Thursday, February 14, 2008

Sonnet XCI

Some glory in their birth, some in their skill,
Some in their wealth, some in their body's force,
Some in their garments though new-fangled ill;
Some in their hawks and hounds, some in their horse;
And every humour hath his adjunct pleasure,
Wherein it finds a joy above the rest:
But these particulars are not my measure,
All these I better in one general best.
Thy love is better than high birth to me,
Richer than wealth, prouder than garments' cost,
Of more delight than hawks and horses be;
And having thee, of all men's pride I boast:
Wretched in this alone, that thou mayst take
All this away, and me most wretched make.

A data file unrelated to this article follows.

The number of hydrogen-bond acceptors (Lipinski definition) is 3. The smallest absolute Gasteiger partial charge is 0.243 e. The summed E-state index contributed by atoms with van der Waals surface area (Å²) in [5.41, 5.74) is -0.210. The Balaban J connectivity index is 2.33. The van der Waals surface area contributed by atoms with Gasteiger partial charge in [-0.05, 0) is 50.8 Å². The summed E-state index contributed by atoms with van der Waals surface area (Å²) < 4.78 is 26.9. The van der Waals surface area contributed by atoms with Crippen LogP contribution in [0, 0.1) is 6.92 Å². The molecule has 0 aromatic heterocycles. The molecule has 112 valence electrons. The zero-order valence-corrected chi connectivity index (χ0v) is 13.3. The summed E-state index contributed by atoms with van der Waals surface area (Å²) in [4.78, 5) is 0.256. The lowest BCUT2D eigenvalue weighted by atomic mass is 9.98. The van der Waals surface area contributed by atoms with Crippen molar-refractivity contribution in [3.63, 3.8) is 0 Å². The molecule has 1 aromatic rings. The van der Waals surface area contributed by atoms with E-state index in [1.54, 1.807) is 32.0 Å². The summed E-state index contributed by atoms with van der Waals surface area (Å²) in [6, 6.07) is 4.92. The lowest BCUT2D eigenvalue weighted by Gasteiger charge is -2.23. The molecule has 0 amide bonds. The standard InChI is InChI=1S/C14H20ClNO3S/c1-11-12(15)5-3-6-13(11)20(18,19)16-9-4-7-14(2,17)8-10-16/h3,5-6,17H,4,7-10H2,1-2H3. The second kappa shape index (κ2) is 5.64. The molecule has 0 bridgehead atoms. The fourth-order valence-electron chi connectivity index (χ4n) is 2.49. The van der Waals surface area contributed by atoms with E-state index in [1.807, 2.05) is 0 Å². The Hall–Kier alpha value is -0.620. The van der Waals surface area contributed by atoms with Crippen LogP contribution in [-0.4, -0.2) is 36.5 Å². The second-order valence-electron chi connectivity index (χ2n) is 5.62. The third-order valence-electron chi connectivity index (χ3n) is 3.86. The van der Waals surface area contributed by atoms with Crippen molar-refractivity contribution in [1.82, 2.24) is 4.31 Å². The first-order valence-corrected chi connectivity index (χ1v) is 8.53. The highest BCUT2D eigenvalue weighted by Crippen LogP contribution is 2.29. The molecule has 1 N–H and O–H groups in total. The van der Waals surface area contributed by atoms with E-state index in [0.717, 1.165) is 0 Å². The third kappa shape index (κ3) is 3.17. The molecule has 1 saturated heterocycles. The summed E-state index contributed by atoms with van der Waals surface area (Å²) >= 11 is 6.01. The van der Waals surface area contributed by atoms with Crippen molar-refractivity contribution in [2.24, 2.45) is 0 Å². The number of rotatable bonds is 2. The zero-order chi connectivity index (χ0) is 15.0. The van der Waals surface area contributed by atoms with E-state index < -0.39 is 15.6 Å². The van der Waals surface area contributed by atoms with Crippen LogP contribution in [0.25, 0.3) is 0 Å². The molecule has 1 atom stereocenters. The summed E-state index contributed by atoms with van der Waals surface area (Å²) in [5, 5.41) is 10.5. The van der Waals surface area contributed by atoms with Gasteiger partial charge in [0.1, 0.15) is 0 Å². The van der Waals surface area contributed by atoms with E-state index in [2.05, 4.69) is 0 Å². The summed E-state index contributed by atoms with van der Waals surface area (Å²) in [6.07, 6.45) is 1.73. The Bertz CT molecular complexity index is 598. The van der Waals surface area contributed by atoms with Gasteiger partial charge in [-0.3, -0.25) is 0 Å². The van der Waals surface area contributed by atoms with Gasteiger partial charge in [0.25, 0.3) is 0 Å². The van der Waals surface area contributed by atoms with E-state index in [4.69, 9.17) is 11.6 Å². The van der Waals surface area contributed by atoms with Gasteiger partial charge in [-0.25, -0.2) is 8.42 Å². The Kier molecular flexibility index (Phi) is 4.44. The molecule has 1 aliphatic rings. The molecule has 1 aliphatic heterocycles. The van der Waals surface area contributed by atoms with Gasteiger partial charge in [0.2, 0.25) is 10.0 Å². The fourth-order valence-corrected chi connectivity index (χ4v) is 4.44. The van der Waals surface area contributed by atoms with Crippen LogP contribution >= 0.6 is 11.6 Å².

Nobody does it better than the Bard. Last night, I had a discussion with a friend about Shakespeare. I could not contribute much for, unlike my friend, I did not take up extra courses on Shakespearean English in U.P. I could only remember selected sonnets and plays that I could relate to then.

I plan to savor Shakespeare, like C.S. Lewis, when I become more mature as a reader. Hopefully that day shall come soon.

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